Christine Stuart file photo

After months of speculation that he could spoil Gov. Dannel P. Malloy’s re-election chances, Jonathan Pelto seems poised to exit the gubernatorial race without enough signatures to appear on the November ballot.

Pelto signalled to supporters over the weekend that he had likely failed to submit the 7,500 signatures necessary to petition onto the ballot. The liberal former lawmaker had publicly considered a lawsuit to challenge the rejection of some signatures. But he now says a legal challenge appears unlikely to put him over the top.

“It’s become apparent to me that we may not be close enough that those errors will make a difference,” he said Monday. “… I think we just failed to get enough signatures, part of it is organizational. We just dropped the ball.”

Pelto said he will continue to monitor the signature process as the last forms “trickle in” this week to the Office of the Secretary of this State. The outcome will solidify the 2014 gubernatorial ballot.

Malloy will appear twice: as the Democratic candidate and the candidate for the Working Families Party. His 2010 rival, Tom Foley, will also appear on two lines as the candidate for the Republican Party and the Independent Party. Meanwhile, Joe Visconti, a conservative candidate and gun rights activist will also appear on the ballot. Visconti easily reached the 7,500 signature threshold to qualify.

Pelto applauded Visconti and his successful petition drive. He said the conservative third-party candidate’s presence on the ballot will be welcomed by the same Malloy supporters who discouraged him from running.

“The irony—the elephant in the room—is that after weeks of the labor people and Malloy people calling me a spoiler, I bet if we were to listen carefully we’d hear them chanting ‘Thank goodness for spoilers,’” he said.

Pelto’s candidacy, and his vocal opposition to Malloy’s education policies, have put him at odds with much of his old party. Even if he fails to qualify, Pelto said Monday he has no regrets about burned bridges.

“Most of them were already well on fire,” he said.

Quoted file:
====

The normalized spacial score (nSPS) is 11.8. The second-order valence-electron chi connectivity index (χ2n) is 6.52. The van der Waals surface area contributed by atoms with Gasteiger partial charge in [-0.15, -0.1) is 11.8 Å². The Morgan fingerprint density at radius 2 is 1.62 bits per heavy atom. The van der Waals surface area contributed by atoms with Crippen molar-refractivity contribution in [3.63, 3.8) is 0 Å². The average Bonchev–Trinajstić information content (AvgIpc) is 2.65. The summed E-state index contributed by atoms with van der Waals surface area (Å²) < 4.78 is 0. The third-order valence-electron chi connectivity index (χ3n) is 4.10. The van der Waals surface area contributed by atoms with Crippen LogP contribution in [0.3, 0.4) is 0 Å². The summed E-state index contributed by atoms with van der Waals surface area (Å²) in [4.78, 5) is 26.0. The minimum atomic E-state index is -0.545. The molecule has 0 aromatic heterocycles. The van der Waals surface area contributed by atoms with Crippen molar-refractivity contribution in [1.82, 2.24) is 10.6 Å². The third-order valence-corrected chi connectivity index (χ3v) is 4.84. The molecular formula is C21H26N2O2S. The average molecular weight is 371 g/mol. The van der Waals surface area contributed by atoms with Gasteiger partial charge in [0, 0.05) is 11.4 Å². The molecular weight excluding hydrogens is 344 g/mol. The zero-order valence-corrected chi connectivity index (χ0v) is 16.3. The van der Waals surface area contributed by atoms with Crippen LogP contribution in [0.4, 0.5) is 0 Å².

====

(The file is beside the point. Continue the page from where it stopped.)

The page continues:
But he said was taken aback by the harsh criticisms he received from some of the state’s labor organizations. On his blog, Pelto said he was “stunned” and “more hurt than anything else” by the Connecticut Education Association’s refusal to allow him to collect signatures outside one of its events.

“I want to be clear I don’t think Malloy’s organization was involved in this, but I did underestimate the vitriolic response from some of the labor leaders,” he said.

Pelto insists Malloy has pursued an “anti-teacher” agenda and expected to gain support among rank and file educators. But he has not received union support. Connecticut’s chapter of the American Federation of Teachers endorsed Malloy. CEA has not yet made an endorsement.

Meanwhile, Visconti said he also faces significant pushback from individuals and organizations associated with causes he supports.

On Monday, he said he blocked on Facebook several board members from the Connecticut Citizens Defense League. He said he had received several concerning and “vitriolic” posts from members of the 2nd Amendment group who support Foley.

“I don’t like to block folks, I’m a huge First Amendment guy, but it’s off the reservation,” Visconti said about the posts. “I know these guys we’ve politically bled together for years. To watch my own go like this, I mean, wow.”

Pelto said it was disappointing to see special interest groups abandoning candidates in their corner in favor of more mainstream choices.

“We will abandon people if we think half loaf is better than no loaf at all. As if democracy can only be divided up between a Democrat or a Republican and anybody else is just ruining that paradigm,” he said.